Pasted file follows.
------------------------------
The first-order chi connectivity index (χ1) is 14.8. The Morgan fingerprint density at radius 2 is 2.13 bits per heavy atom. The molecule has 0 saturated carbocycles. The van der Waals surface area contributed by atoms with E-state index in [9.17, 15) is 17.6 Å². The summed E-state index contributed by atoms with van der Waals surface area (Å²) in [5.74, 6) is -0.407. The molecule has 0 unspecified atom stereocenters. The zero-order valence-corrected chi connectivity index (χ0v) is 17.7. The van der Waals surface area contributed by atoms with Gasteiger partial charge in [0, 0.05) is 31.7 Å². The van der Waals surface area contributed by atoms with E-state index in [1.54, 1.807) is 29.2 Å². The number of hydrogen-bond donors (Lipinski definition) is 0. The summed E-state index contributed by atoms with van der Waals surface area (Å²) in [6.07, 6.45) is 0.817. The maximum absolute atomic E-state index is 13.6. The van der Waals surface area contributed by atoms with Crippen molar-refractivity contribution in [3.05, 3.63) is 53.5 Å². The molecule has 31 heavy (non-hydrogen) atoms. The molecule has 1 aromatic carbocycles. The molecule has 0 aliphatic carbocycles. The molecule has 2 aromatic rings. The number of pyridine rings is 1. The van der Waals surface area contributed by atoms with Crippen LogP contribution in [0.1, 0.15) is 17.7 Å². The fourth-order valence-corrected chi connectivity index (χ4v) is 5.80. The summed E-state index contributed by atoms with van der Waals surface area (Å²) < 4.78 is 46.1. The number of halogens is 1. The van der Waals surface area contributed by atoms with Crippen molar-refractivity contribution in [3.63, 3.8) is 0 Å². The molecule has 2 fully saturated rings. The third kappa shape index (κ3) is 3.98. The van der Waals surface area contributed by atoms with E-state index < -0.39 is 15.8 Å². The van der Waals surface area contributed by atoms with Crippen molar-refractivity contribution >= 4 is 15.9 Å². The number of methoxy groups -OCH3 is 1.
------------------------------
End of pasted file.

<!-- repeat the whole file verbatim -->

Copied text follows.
The first-order chi connectivity index (χ1) is 14.8. The Morgan fingerprint density at radius 2 is 2.13 bits per heavy atom. The molecule has 0 saturated carbocycles. The van der Waals surface area contributed by atoms with E-state index in [9.17, 15) is 17.6 Å². The summed E-state index contributed by atoms with van der Waals surface area (Å²) in [5.74, 6) is -0.407. The molecule has 0 unspecified atom stereocenters. The zero-order valence-corrected chi connectivity index (χ0v) is 17.7. The van der Waals surface area contributed by atoms with Gasteiger partial charge in [0, 0.05) is 31.7 Å². The van der Waals surface area contributed by atoms with E-state index in [1.54, 1.807) is 29.2 Å². The number of hydrogen-bond donors (Lipinski definition) is 0. The summed E-state index contributed by atoms with van der Waals surface area (Å²) in [6.07, 6.45) is 0.817. The maximum absolute atomic E-state index is 13.6. The van der Waals surface area contributed by atoms with Crippen molar-refractivity contribution in [3.05, 3.63) is 53.5 Å². The molecule has 31 heavy (non-hydrogen) atoms. The molecule has 1 aromatic carbocycles. The molecule has 0 aliphatic carbocycles. The molecule has 2 aromatic rings. The number of pyridine rings is 1. The van der Waals surface area contributed by atoms with Crippen LogP contribution in [0.1, 0.15) is 17.7 Å². The fourth-order valence-corrected chi connectivity index (χ4v) is 5.80. The summed E-state index contributed by atoms with van der Waals surface area (Å²) < 4.78 is 46.1. The number of halogens is 1. The van der Waals surface area contributed by atoms with Crippen molar-refractivity contribution in [3.63, 3.8) is 0 Å². The molecule has 2 fully saturated rings. The third kappa shape index (κ3) is 3.98. The van der Waals surface area contributed by atoms with E-state index < -0.39 is 15.8 Å². The van der Waals surface area contributed by atoms with Crippen molar-refractivity contribution >= 4 is 15.9 Å². The number of methoxy groups -OCH3 is 1.